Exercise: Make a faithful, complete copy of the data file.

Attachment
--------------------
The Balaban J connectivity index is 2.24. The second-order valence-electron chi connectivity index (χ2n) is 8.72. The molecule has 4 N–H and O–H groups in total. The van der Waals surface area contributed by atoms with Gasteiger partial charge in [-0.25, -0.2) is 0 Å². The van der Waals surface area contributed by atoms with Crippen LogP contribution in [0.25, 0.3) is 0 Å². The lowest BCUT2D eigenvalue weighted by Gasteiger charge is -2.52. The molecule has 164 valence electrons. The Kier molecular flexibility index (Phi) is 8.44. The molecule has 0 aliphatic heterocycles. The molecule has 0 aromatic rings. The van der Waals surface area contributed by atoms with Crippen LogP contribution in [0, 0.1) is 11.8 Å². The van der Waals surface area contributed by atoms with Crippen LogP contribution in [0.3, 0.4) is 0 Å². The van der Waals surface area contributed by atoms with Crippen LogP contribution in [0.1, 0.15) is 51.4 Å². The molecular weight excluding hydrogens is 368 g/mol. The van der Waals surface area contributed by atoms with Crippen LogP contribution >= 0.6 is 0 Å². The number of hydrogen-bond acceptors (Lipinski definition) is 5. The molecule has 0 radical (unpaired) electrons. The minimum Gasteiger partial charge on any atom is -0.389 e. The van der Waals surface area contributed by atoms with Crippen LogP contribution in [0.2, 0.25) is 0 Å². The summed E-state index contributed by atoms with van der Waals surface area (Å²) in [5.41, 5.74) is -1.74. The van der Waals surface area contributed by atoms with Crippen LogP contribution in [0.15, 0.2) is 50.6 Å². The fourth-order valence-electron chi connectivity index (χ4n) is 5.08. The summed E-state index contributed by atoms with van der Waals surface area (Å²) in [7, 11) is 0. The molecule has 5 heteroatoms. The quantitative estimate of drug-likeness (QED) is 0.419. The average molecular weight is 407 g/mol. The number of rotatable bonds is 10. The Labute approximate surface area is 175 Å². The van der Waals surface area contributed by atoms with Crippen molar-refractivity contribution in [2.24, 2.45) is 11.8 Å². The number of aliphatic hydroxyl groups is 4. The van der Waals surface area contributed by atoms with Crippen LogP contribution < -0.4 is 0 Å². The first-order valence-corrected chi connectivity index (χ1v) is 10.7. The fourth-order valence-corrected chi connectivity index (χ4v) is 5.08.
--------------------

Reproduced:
The Balaban J connectivity index is 2.24. The second-order valence-electron chi connectivity index (χ2n) is 8.72. The molecule has 4 N–H and O–H groups in total. The van der Waals surface area contributed by atoms with Gasteiger partial charge in [-0.25, -0.2) is 0 Å². The van der Waals surface area contributed by atoms with Crippen LogP contribution in [0.25, 0.3) is 0 Å². The lowest BCUT2D eigenvalue weighted by Gasteiger charge is -2.52. The molecule has 164 valence electrons. The Kier molecular flexibility index (Phi) is 8.44. The molecule has 0 aliphatic heterocycles. The molecule has 0 aromatic rings. The van der Waals surface area contributed by atoms with Crippen LogP contribution in [0, 0.1) is 11.8 Å². The van der Waals surface area contributed by atoms with Crippen LogP contribution in [0.3, 0.4) is 0 Å². The van der Waals surface area contributed by atoms with Crippen LogP contribution in [0.1, 0.15) is 51.4 Å². The molecular weight excluding hydrogens is 368 g/mol. The van der Waals surface area contributed by atoms with Crippen LogP contribution >= 0.6 is 0 Å². The number of hydrogen-bond acceptors (Lipinski definition) is 5. The molecule has 0 radical (unpaired) electrons. The minimum Gasteiger partial charge on any atom is -0.389 e. The van der Waals surface area contributed by atoms with Crippen LogP contribution in [0.2, 0.25) is 0 Å². The summed E-state index contributed by atoms with van der Waals surface area (Å²) in [5.41, 5.74) is -1.74. The van der Waals surface area contributed by atoms with Crippen LogP contribution in [0.15, 0.2) is 50.6 Å². The fourth-order valence-electron chi connectivity index (χ4n) is 5.08. The summed E-state index contributed by atoms with van der Waals surface area (Å²) in [7, 11) is 0. The molecule has 5 heteroatoms. The quantitative estimate of drug-likeness (QED) is 0.419. The average molecular weight is 407 g/mol. The number of rotatable bonds is 10. The Labute approximate surface area is 175 Å². The van der Waals surface area contributed by atoms with Crippen molar-refractivity contribution in [2.24, 2.45) is 11.8 Å². The number of aliphatic hydroxyl groups is 4. The van der Waals surface area contributed by atoms with Crippen LogP contribution < -0.4 is 0 Å². The first-order valence-corrected chi connectivity index (χ1v) is 10.7. The fourth-order valence-corrected chi connectivity index (χ4v) is 5.08.